The government has sanctioned fresh capital for public sector banks. Will this capital too leak out into bad loans and be dumped into the opaque and another corrupt process called CDR?
The government of India has just announced a fresh round of capital infusion to keep unaccountable and corrupt Public Sector Banks (PSBs) alive. The money will come from taxpayers' pockets, as has happened in the past.
Exactly as in the past, no accountability has been imposed on the banks in return for the capital infusion. The Ministry of Finance and Reserve Bank of India (RBI) never pause to think that well-run private sector banks working within the same economic system do not need capital the way PSBs do. Why do the PSBs need all this money at regular intervals? Where is all this capital going?
PSBs need regular infusion of capital because they lose tens of thousands of crores in bad loans, for which PSBs are not even held accountable. Indeed, a lot of the bad loans land up in another corrupt and opaque mechanism called Corporate Debt Restructuring (CDR), run under the auspices of the so-called banking regulator, RBI. There is no tracking of what happens to restructured loans. This absolves the banks from any accountability.
If the Finance Ministry is interested in tracing where the capital is leaking out to and or in estimating the extent of rot in PSBs, it should investigate CDRs on priority. It will discover that CDR allows for artificially favourable asset classifications in the accounts admitted under CDR, which are otherwise bad loans.
This misreporting through falsely favourable artificial asset classification, without making the CDR cell accountable, has encouraged banks to push their massive bad loans into CDR. This has severely compromised the basic reason for which the CDR cell was established.
How widespread is the menace? A typical public sector bank has around 35% of its advances to large and mid-size corporates. Surprisingly, a large portion of this part of the credit book is being referred to CDR, which involves loans where for a two-year period there has been no income, then fresh loans are granted at a concessional pricing at 11%-12% p.a.
This portfolio gives returns, which are far lower than the risk-adjusted cost of capital of most banks. How much are banks giving up on their income under this dubious RBI-managed restructuring process? Unfortunately, bank-wise restructured portfolio data is not available in the public domain.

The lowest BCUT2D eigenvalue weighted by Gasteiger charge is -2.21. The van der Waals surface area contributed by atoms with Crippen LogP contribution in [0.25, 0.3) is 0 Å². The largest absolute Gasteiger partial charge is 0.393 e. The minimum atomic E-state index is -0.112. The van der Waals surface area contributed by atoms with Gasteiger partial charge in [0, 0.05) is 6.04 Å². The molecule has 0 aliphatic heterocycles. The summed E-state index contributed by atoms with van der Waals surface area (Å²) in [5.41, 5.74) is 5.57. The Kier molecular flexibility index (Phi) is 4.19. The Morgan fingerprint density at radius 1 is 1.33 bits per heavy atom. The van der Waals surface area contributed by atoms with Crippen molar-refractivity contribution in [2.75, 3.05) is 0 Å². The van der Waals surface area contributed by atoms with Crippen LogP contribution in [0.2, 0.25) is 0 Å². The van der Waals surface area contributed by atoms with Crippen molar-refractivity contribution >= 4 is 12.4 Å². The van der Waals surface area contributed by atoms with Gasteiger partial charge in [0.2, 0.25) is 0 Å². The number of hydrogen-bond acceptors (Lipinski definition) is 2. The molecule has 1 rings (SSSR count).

But those who have been involved with CDR say that “about 60% of loans to large and mid-sized corporates have been/are being restructured either bilaterally or under the CDR scheme. Thus, around 21% (60% of 35% of total loan book) of an otherwise high returns loan book is giving returns which reduces the value of business, i.e. gives a return which is lower than the cost of capital.”
Remember, agricultural loans contribute 18% of the loan book and are also lent at concessional rates, hence earn returns that are lower than the cost of capital. Therefore, adding the restructured loans (21%) and agricultural loans (18%), nearly 38% of the total loan book provides lower returns than the cost of capital.
While agricultural loans are a part of priority sector obligation, their proportion of the restructured loan book is ever increasing and at times even difficult to predict, as banks rush to use CDR as a means for hiding and kicking bad loans down the road.
Unfortunately, unless someone from the Modi government steps in and starts asking tough questions, this burgeoning restructured portfolio is likely to come in the way of sensible banking and monetary policy.
Interestingly, senior RBI officials have often mentioned that banks are indulging in evergreening of loans, (according to former Deputy Governor Dr KC Chakrabarty) as well as “putting lipstick to pigs” (according to Governor Dr. Raghuram Rajan) i.e. they are restructuring loans which really are not viable. But nobody seems to be bothered that this evergreening and beautification is happening right inside the RBI's CDR cell!
Nobody also seems to bothered by the fallout of the way bad loans are being kicked down the road
The Opportunity cost which has to be borne by everyone in the economy by way of higher priced loans
Income tax paid by honest tax payers being deployed in providing more capital to banks to support bad loans.
Reduced availability of credit to various sectors in the economy with small businesses being the biggest losers.
Impact on monetary policy transmission.
Undermining the “real” capital adequacy of PSBs, creating risk of financial instability.
Apart from the fact that the RBI is colluding with banks in dumping bad loans into the CDR system, it does not audit CDRs and has flawed benchmarks to assess its efficiency.
CDR’s efficiency is based on the number of days in which CDR is implemented. In fact, the CDR cell has a target of restructuring loans and thus, everyone in the decision making has a vested interest in seeing that CDR is implemented anyhow.
However, a very important criterion of “being efficient” is absent; i.e. deciding whether the loan facility really deserves restructuring or not? It would be more useful to recognise, say five deserving cases for CDR and restructuring them in one year, rather than restructuring 25 cases in 90 days, out of which 20 cases merely amount to applying “lipstick to the pig”. Any audit of the fate of restructured loans will open a can of worms. But is the Ministry of Finance, which needed to use the PSBs to make a success out of the Prime Minister’s pet project, Jan Dhan Yojana, really interested in finding out?